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  • Meeting abstract
  • Open Access

Relationship between organizational climate and activities to prevent the risky use of alcohol, tobacco, and other drugs among professionals in primary health care

  • 1,
  • 2 and
  • 3
Addiction Science & Clinical Practice20127 (Suppl 1) :A67

https://doi.org/10.1186/1940-0640-7-S1-A67

  • Published:

Keywords

  • Professional Development
  • Social Work
  • Primary Health Care
  • Correspondence Analysis
  • Prevention Activity

Studies have shown that professionals working in organizations with a more positive organizational climate (OC) perform better at work. The aim of this study was to evaluate the association between preventive practices in relation to risky use of alcohol, tobacco, and other drugs and perceived OC among 149 professionals in Brazilian primary health-care (PHC) settings. The OC was measured by a scale involving the following factors: leadership, professional development, team spirit, relationship with the community, workplace safety, strategy, and reward. Prevention activities were measured by counting the number of drug and alcohol screenings conducted using the Alcohol, Smoking, and Substance involvement Screening Test (ASSIST) and the number of brief interventions (BIs) held within three months after theoretical training. We also used scales to examine self-efficacy and confidence in performing screening and BI and a structured questionnaire about drug-use prevention activities. To verify the proximity of the variables, we used multiple correspondence analysis and correlation analysis with 95% confidence intervals. The teams that had higher scores on OC also had the best performances in prevention activities for drug use. The OC factors most associated with performance of preventive activities were professional development and relationship with the community. The dimensions of leadership and rewards also showed significant positive associations. Findings suggest that a more positive OC can facilitate drug-use prevention activities in PHC settings.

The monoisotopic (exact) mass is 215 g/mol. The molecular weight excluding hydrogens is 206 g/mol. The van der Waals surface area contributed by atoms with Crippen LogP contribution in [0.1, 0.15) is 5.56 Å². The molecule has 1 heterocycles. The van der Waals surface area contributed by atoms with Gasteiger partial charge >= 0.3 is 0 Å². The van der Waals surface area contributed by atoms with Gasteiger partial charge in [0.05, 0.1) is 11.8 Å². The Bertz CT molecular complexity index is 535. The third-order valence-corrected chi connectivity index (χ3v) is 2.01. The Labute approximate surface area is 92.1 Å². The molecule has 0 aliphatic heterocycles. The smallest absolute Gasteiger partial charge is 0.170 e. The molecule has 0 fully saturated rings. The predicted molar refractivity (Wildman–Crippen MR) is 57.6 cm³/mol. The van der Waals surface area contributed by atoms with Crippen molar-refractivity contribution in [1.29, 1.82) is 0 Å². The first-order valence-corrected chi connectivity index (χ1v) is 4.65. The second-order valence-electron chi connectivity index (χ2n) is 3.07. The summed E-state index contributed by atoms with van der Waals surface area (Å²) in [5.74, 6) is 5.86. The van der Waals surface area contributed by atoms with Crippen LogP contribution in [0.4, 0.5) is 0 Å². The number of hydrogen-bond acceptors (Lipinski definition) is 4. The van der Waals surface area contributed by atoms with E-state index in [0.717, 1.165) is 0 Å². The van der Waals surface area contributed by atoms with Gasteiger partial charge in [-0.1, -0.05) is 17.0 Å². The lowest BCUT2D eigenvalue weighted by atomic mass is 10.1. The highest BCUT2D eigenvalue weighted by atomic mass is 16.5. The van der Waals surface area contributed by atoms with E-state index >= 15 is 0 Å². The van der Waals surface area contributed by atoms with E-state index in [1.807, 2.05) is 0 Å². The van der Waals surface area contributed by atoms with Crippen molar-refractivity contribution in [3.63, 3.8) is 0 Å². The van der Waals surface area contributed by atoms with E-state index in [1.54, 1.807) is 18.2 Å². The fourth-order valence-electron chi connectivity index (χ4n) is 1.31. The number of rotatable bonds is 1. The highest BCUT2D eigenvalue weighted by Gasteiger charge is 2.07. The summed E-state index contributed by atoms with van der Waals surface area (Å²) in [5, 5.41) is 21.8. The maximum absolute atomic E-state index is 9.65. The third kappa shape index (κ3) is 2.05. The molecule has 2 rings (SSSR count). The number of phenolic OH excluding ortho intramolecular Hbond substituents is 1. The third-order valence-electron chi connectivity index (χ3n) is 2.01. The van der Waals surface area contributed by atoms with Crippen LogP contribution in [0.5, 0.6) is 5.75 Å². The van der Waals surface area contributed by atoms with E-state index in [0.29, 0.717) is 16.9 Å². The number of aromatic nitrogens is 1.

Authors’ Affiliations

(1)
Department of Social Psychology and Public Health, Federal University of Juiz de Fora, Juiz de Fora, Brazil
(2)
Department of Psychology, Federal University of Juiz de Fora, Juiz de Fora, Brazil
(3)
Department of Statistics, Federal University of Juiz de Fora, Juiz de Fora, Brazil

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